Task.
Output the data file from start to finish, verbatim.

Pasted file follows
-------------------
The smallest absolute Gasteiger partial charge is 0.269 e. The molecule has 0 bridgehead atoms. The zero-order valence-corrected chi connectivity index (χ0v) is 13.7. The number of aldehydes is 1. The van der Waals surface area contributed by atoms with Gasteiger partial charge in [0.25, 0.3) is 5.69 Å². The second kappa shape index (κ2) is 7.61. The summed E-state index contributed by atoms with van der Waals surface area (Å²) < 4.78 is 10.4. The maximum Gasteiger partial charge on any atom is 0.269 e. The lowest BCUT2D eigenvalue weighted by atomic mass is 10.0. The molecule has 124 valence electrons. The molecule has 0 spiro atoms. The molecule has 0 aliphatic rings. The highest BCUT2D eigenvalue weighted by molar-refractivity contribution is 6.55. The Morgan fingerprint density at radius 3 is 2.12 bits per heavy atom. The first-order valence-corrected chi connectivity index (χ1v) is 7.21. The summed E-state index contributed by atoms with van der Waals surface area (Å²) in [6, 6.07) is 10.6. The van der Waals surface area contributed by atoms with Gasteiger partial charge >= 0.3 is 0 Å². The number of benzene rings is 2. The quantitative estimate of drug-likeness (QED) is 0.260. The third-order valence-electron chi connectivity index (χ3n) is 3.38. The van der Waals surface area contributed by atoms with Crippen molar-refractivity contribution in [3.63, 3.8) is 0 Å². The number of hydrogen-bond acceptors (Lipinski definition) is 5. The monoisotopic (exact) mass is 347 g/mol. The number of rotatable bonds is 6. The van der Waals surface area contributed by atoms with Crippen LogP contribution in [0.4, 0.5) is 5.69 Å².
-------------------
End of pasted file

The smallest absolute Gasteiger partial charge is 0.269 e. The molecule has 0 bridgehead atoms. The zero-order valence-corrected chi connectivity index (χ0v) is 13.7. The number of aldehydes is 1. The van der Waals surface area contributed by atoms with Gasteiger partial charge in [0.25, 0.3) is 5.69 Å². The second kappa shape index (κ2) is 7.61. The summed E-state index contributed by atoms with van der Waals surface area (Å²) < 4.78 is 10.4. The maximum Gasteiger partial charge on any atom is 0.269 e. The lowest BCUT2D eigenvalue weighted by atomic mass is 10.0. The molecule has 124 valence electrons. The molecule has 0 spiro atoms. The molecule has 0 aliphatic rings. The highest BCUT2D eigenvalue weighted by molar-refractivity contribution is 6.55. The Morgan fingerprint density at radius 3 is 2.12 bits per heavy atom. The first-order valence-corrected chi connectivity index (χ1v) is 7.21. The summed E-state index contributed by atoms with van der Waals surface area (Å²) in [6, 6.07) is 10.6. The van der Waals surface area contributed by atoms with Gasteiger partial charge >= 0.3 is 0 Å². The number of benzene rings is 2. The quantitative estimate of drug-likeness (QED) is 0.260. The third-order valence-electron chi connectivity index (χ3n) is 3.38. The van der Waals surface area contributed by atoms with Crippen molar-refractivity contribution in [3.63, 3.8) is 0 Å². The number of hydrogen-bond acceptors (Lipinski definition) is 5. The monoisotopic (exact) mass is 347 g/mol. The number of rotatable bonds is 6. The van der Waals surface area contributed by atoms with Crippen LogP contribution in [0.4, 0.5) is 5.69 Å².